Laws will have to be amended. HIV/AIDS prevention law demands confidentiality, while anti-drug abuse law requires reporting of detected illegal drug use.
Cancino said his and other Church-based groups in the predominantly Catholic Philippines approach the problem of HIV from the perspective of preventing people from contracting the virus.
"Protecting people from infection needs education and values formation,” he said.
Echoing Pope Benedict XVI, Cancino said condoms may be used as an initial step to preventing infected people from spreading the virus.
Cancino's Episcopal Commission on Health Care, with the Catholic Educational Association of the Philippines, is also developing a "Life Skills" module that will be taught as a separate subject or integrated in science, Christian living, civics, even English classes from grade 5 to college in 1,345 Catholic schools in coming years.
"Behavior change and values formation, I think, these are the two important ways how to solve HIV and AIDS," he said.
Meanwhile, there are needs of people infected already. On May 5, 38 people with HIV/AIDS, mostly from the March registry, joined a retreat Cancino directs for HIV/AIDS patients every two months at the Camillian Center in Quezon City.
Recently diagnosed participants 16 to 27 years old joined others in the groups, including Christians, Muslims and Buddhists. Most were professionals, some overseas workers predominantly from the Middle East and seafarers who were deported after being diagnosed with HIV. Others were professionals working in hospitals, call centers, business centers of Makati and Ortigas.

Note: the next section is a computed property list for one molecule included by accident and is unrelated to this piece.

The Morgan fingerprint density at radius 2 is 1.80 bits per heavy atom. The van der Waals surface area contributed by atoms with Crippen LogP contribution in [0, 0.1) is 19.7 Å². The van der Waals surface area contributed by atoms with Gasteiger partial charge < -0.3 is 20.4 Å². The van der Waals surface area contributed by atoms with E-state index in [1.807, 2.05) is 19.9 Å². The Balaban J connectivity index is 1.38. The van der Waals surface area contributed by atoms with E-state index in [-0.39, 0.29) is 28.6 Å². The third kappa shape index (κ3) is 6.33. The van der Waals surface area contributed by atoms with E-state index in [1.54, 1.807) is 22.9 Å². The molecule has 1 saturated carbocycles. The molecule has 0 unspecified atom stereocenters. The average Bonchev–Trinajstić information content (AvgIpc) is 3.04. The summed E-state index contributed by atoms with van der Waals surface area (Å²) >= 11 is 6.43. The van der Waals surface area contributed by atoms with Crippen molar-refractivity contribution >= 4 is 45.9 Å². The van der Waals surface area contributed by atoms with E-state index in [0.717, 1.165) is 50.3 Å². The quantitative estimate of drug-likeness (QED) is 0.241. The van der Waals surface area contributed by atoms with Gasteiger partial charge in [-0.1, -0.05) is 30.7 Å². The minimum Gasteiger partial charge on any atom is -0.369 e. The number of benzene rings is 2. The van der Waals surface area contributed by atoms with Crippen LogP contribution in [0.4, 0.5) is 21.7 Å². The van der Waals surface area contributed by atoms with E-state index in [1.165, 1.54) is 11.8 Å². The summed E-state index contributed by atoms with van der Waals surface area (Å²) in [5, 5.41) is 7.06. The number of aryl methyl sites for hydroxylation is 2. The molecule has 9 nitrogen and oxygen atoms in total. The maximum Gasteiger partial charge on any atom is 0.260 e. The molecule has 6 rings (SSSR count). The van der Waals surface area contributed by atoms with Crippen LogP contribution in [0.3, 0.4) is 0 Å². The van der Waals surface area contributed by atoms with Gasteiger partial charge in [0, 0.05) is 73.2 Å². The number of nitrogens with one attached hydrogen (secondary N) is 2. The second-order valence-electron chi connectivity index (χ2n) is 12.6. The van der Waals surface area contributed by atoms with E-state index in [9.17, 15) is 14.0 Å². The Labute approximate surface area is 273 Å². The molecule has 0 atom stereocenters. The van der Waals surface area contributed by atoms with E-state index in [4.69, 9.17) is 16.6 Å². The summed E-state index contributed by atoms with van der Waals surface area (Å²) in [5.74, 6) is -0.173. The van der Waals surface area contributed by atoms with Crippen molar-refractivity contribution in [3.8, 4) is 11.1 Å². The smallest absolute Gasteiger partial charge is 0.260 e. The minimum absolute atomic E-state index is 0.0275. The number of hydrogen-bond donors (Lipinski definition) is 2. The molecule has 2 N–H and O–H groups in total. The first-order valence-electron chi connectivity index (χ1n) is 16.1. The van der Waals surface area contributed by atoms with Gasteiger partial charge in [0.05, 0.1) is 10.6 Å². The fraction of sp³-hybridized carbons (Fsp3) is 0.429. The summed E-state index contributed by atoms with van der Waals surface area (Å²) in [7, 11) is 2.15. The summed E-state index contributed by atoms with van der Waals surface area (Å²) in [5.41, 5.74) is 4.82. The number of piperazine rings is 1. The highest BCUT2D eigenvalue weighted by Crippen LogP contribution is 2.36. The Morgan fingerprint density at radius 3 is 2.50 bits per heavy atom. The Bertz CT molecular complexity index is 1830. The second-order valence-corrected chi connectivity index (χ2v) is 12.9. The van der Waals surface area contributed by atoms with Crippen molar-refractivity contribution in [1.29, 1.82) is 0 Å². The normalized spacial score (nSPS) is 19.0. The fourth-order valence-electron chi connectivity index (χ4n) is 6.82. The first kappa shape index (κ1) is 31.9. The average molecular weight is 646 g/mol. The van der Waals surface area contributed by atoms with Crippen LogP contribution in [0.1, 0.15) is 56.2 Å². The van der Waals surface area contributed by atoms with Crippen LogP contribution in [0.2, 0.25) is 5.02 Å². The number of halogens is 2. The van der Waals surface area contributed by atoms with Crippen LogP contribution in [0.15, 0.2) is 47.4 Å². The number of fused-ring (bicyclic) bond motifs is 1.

The retreat aimed to "shed light in the assurance that, that there’s still hope even when you are diagnosed with HIV," Cancino said, and to assess at what stage the patient is in.
Most coming to the retreat are still in denial stage, and some have not disclosed to their family their situation. Almost 50 percent of them -- especially among newly diagnosed -- have attempted suicide.
“Kurt,” not his real name, at the end of the day told his parents in a private session he was HIV infected. At the Camillian Center, Cancino sat in the family meeting and facilitated the 19-year-old's revelation to his parents about the infection he contracted from homosexual activity.
They cried together, as mother and father immediately accepted their homosexual son. There was none of the usual blaming, only question after question: "How much longer does our son have to live? What can we do for him and for the family? How can we support our son?”
"What impressed me then was how the Holy Spirit moves in these situations," Cancino said.
"When we talked in the level of faith, we talked about belief in God and how the Holy Spirit moves at this time. They said they were coming from a very conservative perspective. They considered HIV as sin, they considered patient as sin and now it happens to their son."
Kurt's family is Christian.
"I thought to myself, I would not have the capacity to undergo Kurt's problem. I remembered what Christ told Camillus, ‘This is not your work but mine,'" Cancino said.
Cancino acknowledged the statistics make it seem like HIV/AIDS prevention is a losing battle.
"We are tempted to say our efforts have no effect, but here in the concrete experience with patients is when I see how big and important is the work for some people," the doctor-priest said.